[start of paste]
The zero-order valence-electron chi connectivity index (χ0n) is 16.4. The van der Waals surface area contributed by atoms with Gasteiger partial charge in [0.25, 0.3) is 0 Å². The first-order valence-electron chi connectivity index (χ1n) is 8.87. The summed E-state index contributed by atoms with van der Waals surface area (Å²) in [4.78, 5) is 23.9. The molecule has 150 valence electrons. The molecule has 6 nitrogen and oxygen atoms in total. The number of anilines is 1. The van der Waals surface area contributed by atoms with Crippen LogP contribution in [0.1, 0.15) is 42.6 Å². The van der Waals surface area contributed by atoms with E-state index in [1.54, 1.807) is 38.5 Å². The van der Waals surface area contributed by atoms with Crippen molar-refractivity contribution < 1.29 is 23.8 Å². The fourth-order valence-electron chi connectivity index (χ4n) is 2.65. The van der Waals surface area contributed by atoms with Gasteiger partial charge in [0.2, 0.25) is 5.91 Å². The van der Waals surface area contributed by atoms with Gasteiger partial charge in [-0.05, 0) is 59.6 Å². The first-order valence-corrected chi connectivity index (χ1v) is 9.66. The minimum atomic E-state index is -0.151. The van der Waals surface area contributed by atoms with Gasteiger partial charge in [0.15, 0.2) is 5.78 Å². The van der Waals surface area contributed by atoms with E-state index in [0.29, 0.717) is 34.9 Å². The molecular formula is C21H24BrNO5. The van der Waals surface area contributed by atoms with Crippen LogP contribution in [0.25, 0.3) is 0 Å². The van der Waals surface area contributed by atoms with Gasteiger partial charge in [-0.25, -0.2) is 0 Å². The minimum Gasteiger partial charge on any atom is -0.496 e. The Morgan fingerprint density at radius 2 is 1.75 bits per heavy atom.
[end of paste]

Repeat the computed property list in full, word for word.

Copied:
The zero-order valence-electron chi connectivity index (χ0n) is 16.4. The van der Waals surface area contributed by atoms with Gasteiger partial charge in [0.25, 0.3) is 0 Å². The first-order valence-electron chi connectivity index (χ1n) is 8.87. The summed E-state index contributed by atoms with van der Waals surface area (Å²) in [4.78, 5) is 23.9. The molecule has 150 valence electrons. The molecule has 6 nitrogen and oxygen atoms in total. The number of anilines is 1. The van der Waals surface area contributed by atoms with Crippen LogP contribution in [0.1, 0.15) is 42.6 Å². The van der Waals surface area contributed by atoms with E-state index in [1.54, 1.807) is 38.5 Å². The van der Waals surface area contributed by atoms with Crippen molar-refractivity contribution < 1.29 is 23.8 Å². The fourth-order valence-electron chi connectivity index (χ4n) is 2.65. The van der Waals surface area contributed by atoms with Gasteiger partial charge in [0.2, 0.25) is 5.91 Å². The van der Waals surface area contributed by atoms with Gasteiger partial charge in [-0.05, 0) is 59.6 Å². The first-order valence-corrected chi connectivity index (χ1v) is 9.66. The minimum atomic E-state index is -0.151. The van der Waals surface area contributed by atoms with Gasteiger partial charge in [0.15, 0.2) is 5.78 Å². The van der Waals surface area contributed by atoms with E-state index in [0.29, 0.717) is 34.9 Å². The molecular formula is C21H24BrNO5. The van der Waals surface area contributed by atoms with Crippen LogP contribution in [0.25, 0.3) is 0 Å². The van der Waals surface area contributed by atoms with Gasteiger partial charge in [-0.25, -0.2) is 0 Å². The minimum Gasteiger partial charge on any atom is -0.496 e. The Morgan fingerprint density at radius 2 is 1.75 bits per heavy atom.